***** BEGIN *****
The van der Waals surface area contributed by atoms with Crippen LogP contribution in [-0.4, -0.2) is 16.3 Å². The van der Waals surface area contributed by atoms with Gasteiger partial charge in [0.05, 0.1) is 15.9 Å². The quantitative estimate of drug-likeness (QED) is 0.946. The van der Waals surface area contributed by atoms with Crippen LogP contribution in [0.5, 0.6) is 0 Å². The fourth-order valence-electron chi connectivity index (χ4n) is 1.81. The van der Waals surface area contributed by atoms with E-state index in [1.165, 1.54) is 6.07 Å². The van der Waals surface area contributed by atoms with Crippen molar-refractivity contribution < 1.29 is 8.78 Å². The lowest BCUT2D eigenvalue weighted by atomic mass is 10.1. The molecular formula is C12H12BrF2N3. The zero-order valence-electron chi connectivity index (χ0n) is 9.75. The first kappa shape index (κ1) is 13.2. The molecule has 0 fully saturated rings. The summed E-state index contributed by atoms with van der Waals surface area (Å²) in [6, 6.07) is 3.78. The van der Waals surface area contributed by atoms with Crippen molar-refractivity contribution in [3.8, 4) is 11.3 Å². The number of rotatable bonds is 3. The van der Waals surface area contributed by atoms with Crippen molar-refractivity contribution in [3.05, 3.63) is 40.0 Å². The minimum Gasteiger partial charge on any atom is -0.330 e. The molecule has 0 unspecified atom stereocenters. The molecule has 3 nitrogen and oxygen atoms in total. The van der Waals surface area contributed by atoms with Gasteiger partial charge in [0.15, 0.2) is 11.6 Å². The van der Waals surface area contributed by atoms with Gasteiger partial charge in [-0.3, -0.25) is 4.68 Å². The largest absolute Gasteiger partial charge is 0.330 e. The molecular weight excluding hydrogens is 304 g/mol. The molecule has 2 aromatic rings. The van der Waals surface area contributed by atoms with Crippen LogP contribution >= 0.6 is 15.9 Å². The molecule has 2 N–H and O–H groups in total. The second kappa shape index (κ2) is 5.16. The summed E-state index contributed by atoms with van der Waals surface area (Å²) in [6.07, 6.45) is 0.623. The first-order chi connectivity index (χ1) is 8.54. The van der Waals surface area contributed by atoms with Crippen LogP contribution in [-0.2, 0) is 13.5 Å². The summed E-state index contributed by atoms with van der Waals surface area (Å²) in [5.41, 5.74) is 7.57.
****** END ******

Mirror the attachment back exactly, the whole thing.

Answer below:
The van der Waals surface area contributed by atoms with Crippen LogP contribution in [-0.4, -0.2) is 16.3 Å². The van der Waals surface area contributed by atoms with Gasteiger partial charge in [0.05, 0.1) is 15.9 Å². The quantitative estimate of drug-likeness (QED) is 0.946. The van der Waals surface area contributed by atoms with Crippen LogP contribution in [0.5, 0.6) is 0 Å². The fourth-order valence-electron chi connectivity index (χ4n) is 1.81. The van der Waals surface area contributed by atoms with E-state index in [1.165, 1.54) is 6.07 Å². The van der Waals surface area contributed by atoms with Crippen molar-refractivity contribution < 1.29 is 8.78 Å². The lowest BCUT2D eigenvalue weighted by atomic mass is 10.1. The molecular formula is C12H12BrF2N3. The zero-order valence-electron chi connectivity index (χ0n) is 9.75. The first kappa shape index (κ1) is 13.2. The molecule has 0 fully saturated rings. The summed E-state index contributed by atoms with van der Waals surface area (Å²) in [6, 6.07) is 3.78. The van der Waals surface area contributed by atoms with Crippen molar-refractivity contribution in [3.8, 4) is 11.3 Å². The number of rotatable bonds is 3. The van der Waals surface area contributed by atoms with Crippen molar-refractivity contribution in [3.05, 3.63) is 40.0 Å². The minimum Gasteiger partial charge on any atom is -0.330 e. The molecule has 0 unspecified atom stereocenters. The molecule has 3 nitrogen and oxygen atoms in total. The van der Waals surface area contributed by atoms with Gasteiger partial charge in [0.15, 0.2) is 11.6 Å². The van der Waals surface area contributed by atoms with Gasteiger partial charge in [-0.3, -0.25) is 4.68 Å². The largest absolute Gasteiger partial charge is 0.330 e. The molecular weight excluding hydrogens is 304 g/mol. The molecule has 2 aromatic rings. The van der Waals surface area contributed by atoms with Crippen LogP contribution >= 0.6 is 15.9 Å². The molecule has 2 N–H and O–H groups in total. The second kappa shape index (κ2) is 5.16. The summed E-state index contributed by atoms with van der Waals surface area (Å²) in [6.07, 6.45) is 0.623. The first-order chi connectivity index (χ1) is 8.54. The van der Waals surface area contributed by atoms with Crippen LogP contribution in [-0.2, 0) is 13.5 Å². The summed E-state index contributed by atoms with van der Waals surface area (Å²) in [5.41, 5.74) is 7.57.